PUBLIC AI Index: AMR 34/019/2002
UA 89/02 Intimidation/fear for safety 22 March 2002
GUATEMALAStaff of AVANCSO, social science research institute
Armed men broke into the offices of the Asociación para el Avance de las Ciencias
Sociales (AVANCSO), Investigation Centre for the Advancement of Social
Sciences, on 20 March. The break-in appears to have been a clear attempt to
intimidate AVANSCO staff, who have investigated areas of military activity,
including human rights violations, that the army would prefer to keep secret.
Amnesty International is concerned for their safety, and is concerned that
this kind of intimidation will prevent them from carrying out their vital
The office caretaker was grabbed by two armed men at 6.30pm, who forced their
way in. They told him clearly that they did not intend to steal anything. A
third man then arrived, and was left to guard the caretaker, while the other
two forced their way into the upstairs offices. They left after half an hour.
The office computer and printer were not touched and nothing was stolen.
AVANCSO had recently put its name to a paid advertisement supporting Mons.
Alvaro Ramazzini, Bishop of San Marcos department. Bishop Ramazzini had received
death threats in early March, apparently because he was involved in a dispute
between peasants and landowners in San Marcos (see UA 67/02, AMR 34/015/2002,
7 March 2002). In the advertisement, AVANCSO made clear its view that the
government should develop a strategy to alleviate rural land disputes.
Anthropologist Myrna Mack, who was working for AVANCSO, was stabbed to death
in 1990, apparently in reprisal for her research into the way the military’s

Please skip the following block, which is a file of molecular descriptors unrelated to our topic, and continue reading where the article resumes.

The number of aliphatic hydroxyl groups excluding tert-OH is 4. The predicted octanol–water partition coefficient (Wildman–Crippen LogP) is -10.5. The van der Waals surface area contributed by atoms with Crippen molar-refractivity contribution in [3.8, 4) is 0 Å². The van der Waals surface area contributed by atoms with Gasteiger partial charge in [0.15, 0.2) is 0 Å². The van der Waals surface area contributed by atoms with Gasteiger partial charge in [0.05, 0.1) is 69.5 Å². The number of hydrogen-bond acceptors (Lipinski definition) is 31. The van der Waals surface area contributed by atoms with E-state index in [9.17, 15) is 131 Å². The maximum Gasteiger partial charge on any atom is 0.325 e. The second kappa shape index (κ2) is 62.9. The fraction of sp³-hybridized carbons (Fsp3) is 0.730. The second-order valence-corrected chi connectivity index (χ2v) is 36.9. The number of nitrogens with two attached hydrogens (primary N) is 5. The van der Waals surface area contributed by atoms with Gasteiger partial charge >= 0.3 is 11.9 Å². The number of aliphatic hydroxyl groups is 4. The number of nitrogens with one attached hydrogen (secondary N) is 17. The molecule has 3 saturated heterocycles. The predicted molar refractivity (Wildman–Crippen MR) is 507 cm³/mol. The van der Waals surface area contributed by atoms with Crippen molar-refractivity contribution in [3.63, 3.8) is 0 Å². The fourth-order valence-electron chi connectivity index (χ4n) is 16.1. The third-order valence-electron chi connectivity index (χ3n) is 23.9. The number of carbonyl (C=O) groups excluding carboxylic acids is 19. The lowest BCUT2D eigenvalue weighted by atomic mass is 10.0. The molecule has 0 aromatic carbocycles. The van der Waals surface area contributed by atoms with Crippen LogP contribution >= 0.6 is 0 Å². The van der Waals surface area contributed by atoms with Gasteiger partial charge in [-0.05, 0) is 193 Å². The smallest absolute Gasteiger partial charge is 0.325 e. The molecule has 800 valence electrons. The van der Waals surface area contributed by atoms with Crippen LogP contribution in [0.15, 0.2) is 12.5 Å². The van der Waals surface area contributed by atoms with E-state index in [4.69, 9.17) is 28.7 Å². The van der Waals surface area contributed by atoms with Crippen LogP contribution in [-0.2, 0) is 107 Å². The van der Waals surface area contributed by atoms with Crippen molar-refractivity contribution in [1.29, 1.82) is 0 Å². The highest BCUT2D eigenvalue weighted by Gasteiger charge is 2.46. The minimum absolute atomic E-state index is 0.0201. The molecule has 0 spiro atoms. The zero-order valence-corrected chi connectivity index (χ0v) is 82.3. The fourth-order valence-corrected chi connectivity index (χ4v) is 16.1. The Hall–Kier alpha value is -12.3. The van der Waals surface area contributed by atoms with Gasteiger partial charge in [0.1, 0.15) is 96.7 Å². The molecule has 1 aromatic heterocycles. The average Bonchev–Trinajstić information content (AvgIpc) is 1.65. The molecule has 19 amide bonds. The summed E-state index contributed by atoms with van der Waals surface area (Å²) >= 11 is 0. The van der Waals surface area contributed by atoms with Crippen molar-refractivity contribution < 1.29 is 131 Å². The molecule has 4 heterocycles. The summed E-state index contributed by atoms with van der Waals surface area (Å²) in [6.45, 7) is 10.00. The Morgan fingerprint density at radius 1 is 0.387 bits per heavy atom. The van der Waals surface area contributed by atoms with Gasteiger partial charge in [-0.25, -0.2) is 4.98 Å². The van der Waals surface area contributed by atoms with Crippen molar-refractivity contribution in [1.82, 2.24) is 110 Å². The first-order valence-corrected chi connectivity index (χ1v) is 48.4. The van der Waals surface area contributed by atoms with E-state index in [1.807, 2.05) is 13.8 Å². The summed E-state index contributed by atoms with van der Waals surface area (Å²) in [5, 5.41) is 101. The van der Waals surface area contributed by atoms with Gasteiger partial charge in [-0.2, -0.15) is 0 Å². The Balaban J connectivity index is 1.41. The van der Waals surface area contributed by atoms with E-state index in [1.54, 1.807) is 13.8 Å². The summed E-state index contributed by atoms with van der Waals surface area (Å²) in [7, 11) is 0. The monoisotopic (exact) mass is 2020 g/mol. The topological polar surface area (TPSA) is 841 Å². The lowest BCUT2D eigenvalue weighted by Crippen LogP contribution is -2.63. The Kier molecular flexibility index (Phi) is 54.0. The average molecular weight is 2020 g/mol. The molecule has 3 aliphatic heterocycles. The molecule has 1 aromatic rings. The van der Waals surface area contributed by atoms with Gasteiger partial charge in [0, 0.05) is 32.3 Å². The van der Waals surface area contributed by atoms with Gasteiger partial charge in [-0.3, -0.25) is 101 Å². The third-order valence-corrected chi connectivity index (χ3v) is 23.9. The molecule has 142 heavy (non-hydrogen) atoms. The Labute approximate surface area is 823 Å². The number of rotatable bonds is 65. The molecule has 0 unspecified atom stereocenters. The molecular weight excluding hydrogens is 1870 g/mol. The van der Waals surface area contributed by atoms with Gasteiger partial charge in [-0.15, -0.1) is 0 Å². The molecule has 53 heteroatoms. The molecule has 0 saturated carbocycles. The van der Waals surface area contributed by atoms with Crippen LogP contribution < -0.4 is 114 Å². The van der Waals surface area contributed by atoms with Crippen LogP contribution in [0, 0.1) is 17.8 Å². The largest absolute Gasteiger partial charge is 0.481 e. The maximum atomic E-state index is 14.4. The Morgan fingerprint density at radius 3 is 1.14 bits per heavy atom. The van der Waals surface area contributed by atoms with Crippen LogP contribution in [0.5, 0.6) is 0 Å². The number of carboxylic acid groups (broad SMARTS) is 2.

counter-insurgency campaign had forced peasant farmers to flee their land during
Guatemala's long-term civil conflict. Her findings, that the military was
targeting civilian populations, were made known at a crucial point in the
Guatemalan peace process and were highly damaging to the military and the
Only one person has been convicted for her murder. AVANSCO staff have campaigned
for all those responsible to be brought to justice, and have received death
threats as a result.
In October 2001, AVANCSO investigator Matilde González reported that she was
being followed and that she had received threatening telephone calls. She
believed the Estado Mayor Presidencial (EMP), the Presidential Chiefs of Staff,
to be responsible, in an effort to intimidate her and interfere with her research
into new mechanisms used by the military to manipulate and control local
communities. Her work had revealed military complicity in the mob violence
and lynchings taking place in rural communities throughout Guatemala (see UA
266/01, AMR 34/039/2001, 19 October 2001).
The EMP exists ostensibly to protect the President and Vice President and their
families, but in fact has played a key role in army intelligence operations.
It has frequently been cited as implicated in some of Guatemala's most high
profile human rights abuses, including the murder of Bishop Juan José Gerardi
in 1998. The EMP was to have been disbanded under the 1996 Peace Accords but
this has not yet happened.